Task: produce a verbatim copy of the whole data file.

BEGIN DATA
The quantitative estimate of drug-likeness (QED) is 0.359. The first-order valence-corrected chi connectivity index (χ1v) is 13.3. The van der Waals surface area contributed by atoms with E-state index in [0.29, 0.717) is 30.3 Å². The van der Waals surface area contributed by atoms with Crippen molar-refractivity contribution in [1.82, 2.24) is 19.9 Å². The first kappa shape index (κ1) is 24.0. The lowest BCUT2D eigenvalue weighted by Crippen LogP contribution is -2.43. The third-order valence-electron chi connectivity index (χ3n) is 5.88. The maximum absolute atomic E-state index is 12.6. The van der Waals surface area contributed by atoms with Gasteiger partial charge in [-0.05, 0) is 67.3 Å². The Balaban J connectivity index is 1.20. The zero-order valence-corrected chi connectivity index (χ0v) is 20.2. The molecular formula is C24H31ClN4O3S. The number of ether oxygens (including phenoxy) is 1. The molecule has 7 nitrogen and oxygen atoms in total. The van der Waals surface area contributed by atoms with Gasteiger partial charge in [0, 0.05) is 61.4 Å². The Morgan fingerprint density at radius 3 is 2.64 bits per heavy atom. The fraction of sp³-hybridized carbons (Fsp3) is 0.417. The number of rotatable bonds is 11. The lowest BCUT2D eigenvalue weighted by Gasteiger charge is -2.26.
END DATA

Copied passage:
The quantitative estimate of drug-likeness (QED) is 0.359. The first-order valence-corrected chi connectivity index (χ1v) is 13.3. The van der Waals surface area contributed by atoms with E-state index in [0.29, 0.717) is 30.3 Å². The van der Waals surface area contributed by atoms with Crippen molar-refractivity contribution in [1.82, 2.24) is 19.9 Å². The first kappa shape index (κ1) is 24.0. The lowest BCUT2D eigenvalue weighted by Crippen LogP contribution is -2.43. The third-order valence-electron chi connectivity index (χ3n) is 5.88. The maximum absolute atomic E-state index is 12.6. The van der Waals surface area contributed by atoms with Gasteiger partial charge in [-0.05, 0) is 67.3 Å². The Balaban J connectivity index is 1.20. The zero-order valence-corrected chi connectivity index (χ0v) is 20.2. The molecular formula is C24H31ClN4O3S. The number of ether oxygens (including phenoxy) is 1. The molecule has 7 nitrogen and oxygen atoms in total. The van der Waals surface area contributed by atoms with Gasteiger partial charge in [0, 0.05) is 61.4 Å². The Morgan fingerprint density at radius 3 is 2.64 bits per heavy atom. The fraction of sp³-hybridized carbons (Fsp3) is 0.417. The number of rotatable bonds is 11. The lowest BCUT2D eigenvalue weighted by Gasteiger charge is -2.26.